As with the last two Dark Tower novels, this weighty fourth volume offers an "Argument": bringing the reader up to speed on the events-so-far in the series. The opening chapters go over some familiar ground, repeating much of the last chapters of The Wastelands. After the final dealings with with Blaine, the schizoid train (in a thoroughly ingenious and yet somehow obvious showdown), the small band of travellers continue their quest. There's just one problem: they've fallen off the path of the Beam and need to find their way back.
Thus begins this long and complex tale. Throughout his career, King has used epitaphs at the beginnings of his longer works; quotes from other works that illuminate the story further. Here, he puts the device to great effect, taking from tales that not only add enjoyment to this fourth volume, but are imperitive to it.
The tales are Shakespeare's Romeo and Juliet and The Wizard of Oz. The framing story, that of Roland and his companions' quest back to the Beam, takes almost blantant imagery from the latter work (some of the final scenes are taken directly fromt he filmed version.) The more important story, the story of Roland tells of his first love (and his first loss) takes a less direct approach.
The central story -- of Roland and Susan and the dark, forbidden love they shared -- opens up a new genre to King readers. Thiose who enjoyed Misery know that King has dabbled in romance before, but never so broadly or extensively. Using the Shakespeare play as a backdrop, King creates a passionate and ultimately doomed relationship between two young lovers -- and gives the reader more insight into Roland's character. (In his Afterward, King tells of his fears of writing historical romance; that, as shown by W&G, is a fear he can now put to rest.
Surrounding the central story is a tale of harriers and a dark future, revolving around some suspicious oil reserves; this aspect is slightly less interesting. There's nothing intrisically boring about these dealings (especially the scary scenes involving Rhea of the Coos), but King's real strength relies in the love story. King has a knack at doing this -- making those scenes that are so intense that he could fill a book of them, then spreading them out so the pages between fly. Check out the dog attacks in Cujo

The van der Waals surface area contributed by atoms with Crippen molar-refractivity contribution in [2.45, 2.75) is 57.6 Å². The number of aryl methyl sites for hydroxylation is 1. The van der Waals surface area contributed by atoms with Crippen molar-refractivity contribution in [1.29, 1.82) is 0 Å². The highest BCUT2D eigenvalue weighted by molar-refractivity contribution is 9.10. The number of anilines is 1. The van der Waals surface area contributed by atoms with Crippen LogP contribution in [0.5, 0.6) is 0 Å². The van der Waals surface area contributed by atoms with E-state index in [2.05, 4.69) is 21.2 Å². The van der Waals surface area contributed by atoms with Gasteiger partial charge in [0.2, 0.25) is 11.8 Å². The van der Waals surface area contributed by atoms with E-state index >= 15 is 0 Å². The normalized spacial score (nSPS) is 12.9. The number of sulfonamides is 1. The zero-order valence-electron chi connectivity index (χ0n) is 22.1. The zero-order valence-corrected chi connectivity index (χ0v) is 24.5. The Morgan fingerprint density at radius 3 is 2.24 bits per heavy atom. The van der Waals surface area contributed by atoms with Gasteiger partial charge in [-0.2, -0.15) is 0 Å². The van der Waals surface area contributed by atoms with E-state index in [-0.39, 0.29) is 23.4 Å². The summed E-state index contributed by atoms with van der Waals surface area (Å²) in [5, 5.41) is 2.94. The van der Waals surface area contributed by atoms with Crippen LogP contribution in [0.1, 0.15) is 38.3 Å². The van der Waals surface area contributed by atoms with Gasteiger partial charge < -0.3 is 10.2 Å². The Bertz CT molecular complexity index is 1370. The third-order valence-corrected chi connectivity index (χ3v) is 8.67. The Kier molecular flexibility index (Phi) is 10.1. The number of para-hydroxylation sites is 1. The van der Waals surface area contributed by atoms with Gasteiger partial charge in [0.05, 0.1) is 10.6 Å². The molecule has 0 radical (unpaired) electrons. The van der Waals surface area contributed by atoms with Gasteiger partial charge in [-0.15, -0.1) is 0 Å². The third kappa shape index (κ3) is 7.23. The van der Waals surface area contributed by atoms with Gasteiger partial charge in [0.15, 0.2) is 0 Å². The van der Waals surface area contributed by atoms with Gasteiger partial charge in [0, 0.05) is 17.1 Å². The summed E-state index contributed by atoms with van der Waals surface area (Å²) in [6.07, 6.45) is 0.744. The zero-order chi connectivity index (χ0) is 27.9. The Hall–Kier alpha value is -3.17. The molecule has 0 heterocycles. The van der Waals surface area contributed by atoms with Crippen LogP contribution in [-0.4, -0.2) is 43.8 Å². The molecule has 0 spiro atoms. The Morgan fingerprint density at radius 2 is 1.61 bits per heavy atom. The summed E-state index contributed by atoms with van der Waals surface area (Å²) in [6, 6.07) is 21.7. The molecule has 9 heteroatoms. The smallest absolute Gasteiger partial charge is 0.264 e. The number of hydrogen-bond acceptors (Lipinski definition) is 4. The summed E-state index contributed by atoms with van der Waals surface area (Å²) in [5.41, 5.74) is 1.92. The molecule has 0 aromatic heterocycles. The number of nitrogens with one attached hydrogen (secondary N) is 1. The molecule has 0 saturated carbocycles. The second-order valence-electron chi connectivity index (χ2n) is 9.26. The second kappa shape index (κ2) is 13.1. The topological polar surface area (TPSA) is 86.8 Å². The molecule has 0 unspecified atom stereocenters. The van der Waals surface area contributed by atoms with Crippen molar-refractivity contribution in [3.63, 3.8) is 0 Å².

, the psychic flashes in The Dead Zone
, psi activity in Carrie
, Tony sequences in The Shining
, aura scenes in Insomnia, painting scenes (before she steps through) in Rose Madder
, and David's "God things" in Desperation
. The reader waits for them, and when they come the sheer force of King's storytelling bursts from the page. In W&G, it is the hushed and hurried meetings of Roland and Susan -- and if romance can get that intense in King -- I want more.
The paralell of Alain and Cuthbert to Susannah and Eddie are also quite shocking and exciting. Eddie and Cuthbert are jokesters; Alain and Susannah both posess "The Touch" ). The setup of the bookwas well executed: part 1 is the framing story, part 2 is the story within a story, part three finsishes the frame. This same device was used in equal measure in the excellent novella "The Breathing Method." The way the book works (and also while referring to the past DT books), you can see the exact and unmistakable comparisons of Roland's old friends and his new. We do not yet know the ultimate fate of Cuthbert and Alain -- nor those of Susannah and Eddie. But I'll tell you this much: Misery Chastain died in childbirth. And King has been known to kill off major characters before.